The agreement will cover one of the regions being discussed as possible locations for a model city. The three regions mentioned as possibilities for model cities are: near Puerto Cortés, the Agalteca Valley or the Sicaya-Paulaya valley near Puerto Castilla, and Choluteca. According to COALIANZA, it must be located near to both an airport and a port.
Hernandez told the press:
"It should be noted that these model cities will be established in depopulated areas of Honduras. It does not imply the displacement of people or social groups."
None of these regions is completely vacant. Reading between the lines, what Hernandez is saying is that there are no large cooperatives or powerful landowners in these regions, groups that might vocally protest the expropriation of the land on which they live and work.
La Tribuna reports that a funding partner for this model city will be the US company MKG Group, which has agreed to invest some 15 million lempiras ( or $7.8 million dollars ). Michael Strong, identified an executive with the company, is reported to have said:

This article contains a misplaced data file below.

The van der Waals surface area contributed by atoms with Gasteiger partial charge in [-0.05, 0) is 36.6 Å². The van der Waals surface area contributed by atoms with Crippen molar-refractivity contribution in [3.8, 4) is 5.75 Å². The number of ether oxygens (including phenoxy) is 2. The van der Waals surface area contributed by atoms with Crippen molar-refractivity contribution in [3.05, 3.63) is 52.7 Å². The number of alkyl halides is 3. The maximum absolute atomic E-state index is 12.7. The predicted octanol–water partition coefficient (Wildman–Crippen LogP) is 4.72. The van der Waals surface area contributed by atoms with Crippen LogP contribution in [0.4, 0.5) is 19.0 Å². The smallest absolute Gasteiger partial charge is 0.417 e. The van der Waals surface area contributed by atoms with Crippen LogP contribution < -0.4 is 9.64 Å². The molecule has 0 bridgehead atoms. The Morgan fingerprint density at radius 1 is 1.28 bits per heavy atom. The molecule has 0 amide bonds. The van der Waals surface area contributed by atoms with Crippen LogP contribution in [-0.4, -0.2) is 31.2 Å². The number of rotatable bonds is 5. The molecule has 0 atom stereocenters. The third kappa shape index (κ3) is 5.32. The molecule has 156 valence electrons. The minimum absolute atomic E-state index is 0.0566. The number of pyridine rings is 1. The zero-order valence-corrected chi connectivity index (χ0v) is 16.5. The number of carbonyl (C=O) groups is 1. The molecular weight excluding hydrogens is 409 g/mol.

"The future will remember this day as that day that Honduras began developing. We believe this will be one of the most important transformations in the world, through which Honduras will end poverty by creating thousands of jobs."
We were unable to locate any information on MKG Group, though the Michael Strong in question is, we believe, the Michael Strong associated with FLOW and the Free Cities Institute. Strong formed the Grupo Ciudades Libres LLC, a Nevada Company, with Kevin Lyons in 2011.
Another group that claims to be involved is the Future Cities Development Corporation, one of whose founders is Patri Friedman, grandson of Milton Friedman, nobel laureate in economics. This group has previously been linked by The Economist to the Model Cities project in Honduras.
Hernandez said that the main funding partner of the project, whose identity will be revealed later, is a Canadian company that has been investing in development regions worldwide for the last 15 years, but he would not identify the company.
According to COALIANZA, the project will provide 5000 direct and indirect jobs this year, 15,000 next year, 30,000 in 2014, and 45,000 in 2015.
The agreement must still be approved by the rubber-stamp Honduran Congress, and the Executive Branch must appoint a governor.